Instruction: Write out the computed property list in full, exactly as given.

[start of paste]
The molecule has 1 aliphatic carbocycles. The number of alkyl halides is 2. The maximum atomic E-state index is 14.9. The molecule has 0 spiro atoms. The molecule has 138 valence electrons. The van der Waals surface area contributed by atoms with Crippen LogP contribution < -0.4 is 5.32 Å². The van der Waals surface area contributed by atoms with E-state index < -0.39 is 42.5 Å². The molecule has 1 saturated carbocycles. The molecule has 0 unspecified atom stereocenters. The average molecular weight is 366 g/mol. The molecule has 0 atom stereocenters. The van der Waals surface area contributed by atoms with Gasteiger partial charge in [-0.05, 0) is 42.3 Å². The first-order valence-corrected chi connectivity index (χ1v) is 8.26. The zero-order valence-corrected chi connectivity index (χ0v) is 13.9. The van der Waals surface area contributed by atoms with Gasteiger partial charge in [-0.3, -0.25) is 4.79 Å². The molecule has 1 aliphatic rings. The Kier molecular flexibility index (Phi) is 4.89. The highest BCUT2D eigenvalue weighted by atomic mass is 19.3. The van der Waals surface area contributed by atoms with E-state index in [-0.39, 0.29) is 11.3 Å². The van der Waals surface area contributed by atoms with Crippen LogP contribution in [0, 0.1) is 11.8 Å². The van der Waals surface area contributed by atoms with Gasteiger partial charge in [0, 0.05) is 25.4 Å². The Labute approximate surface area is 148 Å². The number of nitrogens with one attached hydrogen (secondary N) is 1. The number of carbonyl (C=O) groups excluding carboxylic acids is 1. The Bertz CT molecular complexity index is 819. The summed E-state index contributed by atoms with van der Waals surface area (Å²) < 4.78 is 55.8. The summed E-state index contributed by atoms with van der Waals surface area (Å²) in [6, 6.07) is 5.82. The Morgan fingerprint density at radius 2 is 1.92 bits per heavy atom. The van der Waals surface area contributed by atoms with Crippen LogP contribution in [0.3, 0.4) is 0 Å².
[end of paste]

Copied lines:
The molecule has 1 aliphatic carbocycles. The number of alkyl halides is 2. The maximum atomic E-state index is 14.9. The molecule has 0 spiro atoms. The molecule has 138 valence electrons. The van der Waals surface area contributed by atoms with Crippen LogP contribution < -0.4 is 5.32 Å². The van der Waals surface area contributed by atoms with E-state index < -0.39 is 42.5 Å². The molecule has 1 saturated carbocycles. The molecule has 0 unspecified atom stereocenters. The average molecular weight is 366 g/mol. The molecule has 0 atom stereocenters. The van der Waals surface area contributed by atoms with Gasteiger partial charge in [-0.05, 0) is 42.3 Å². The first-order valence-corrected chi connectivity index (χ1v) is 8.26. The zero-order valence-corrected chi connectivity index (χ0v) is 13.9. The van der Waals surface area contributed by atoms with Gasteiger partial charge in [-0.3, -0.25) is 4.79 Å². The molecule has 1 aliphatic rings. The Kier molecular flexibility index (Phi) is 4.89. The highest BCUT2D eigenvalue weighted by atomic mass is 19.3. The van der Waals surface area contributed by atoms with E-state index in [-0.39, 0.29) is 11.3 Å². The van der Waals surface area contributed by atoms with Crippen LogP contribution in [0, 0.1) is 11.8 Å². The van der Waals surface area contributed by atoms with Gasteiger partial charge in [0, 0.05) is 25.4 Å². The Labute approximate surface area is 148 Å². The number of nitrogens with one attached hydrogen (secondary N) is 1. The number of carbonyl (C=O) groups excluding carboxylic acids is 1. The Bertz CT molecular complexity index is 819. The summed E-state index contributed by atoms with van der Waals surface area (Å²) < 4.78 is 55.8. The summed E-state index contributed by atoms with van der Waals surface area (Å²) in [6, 6.07) is 5.82. The Morgan fingerprint density at radius 2 is 1.92 bits per heavy atom. The van der Waals surface area contributed by atoms with Crippen LogP contribution in [0.3, 0.4) is 0 Å².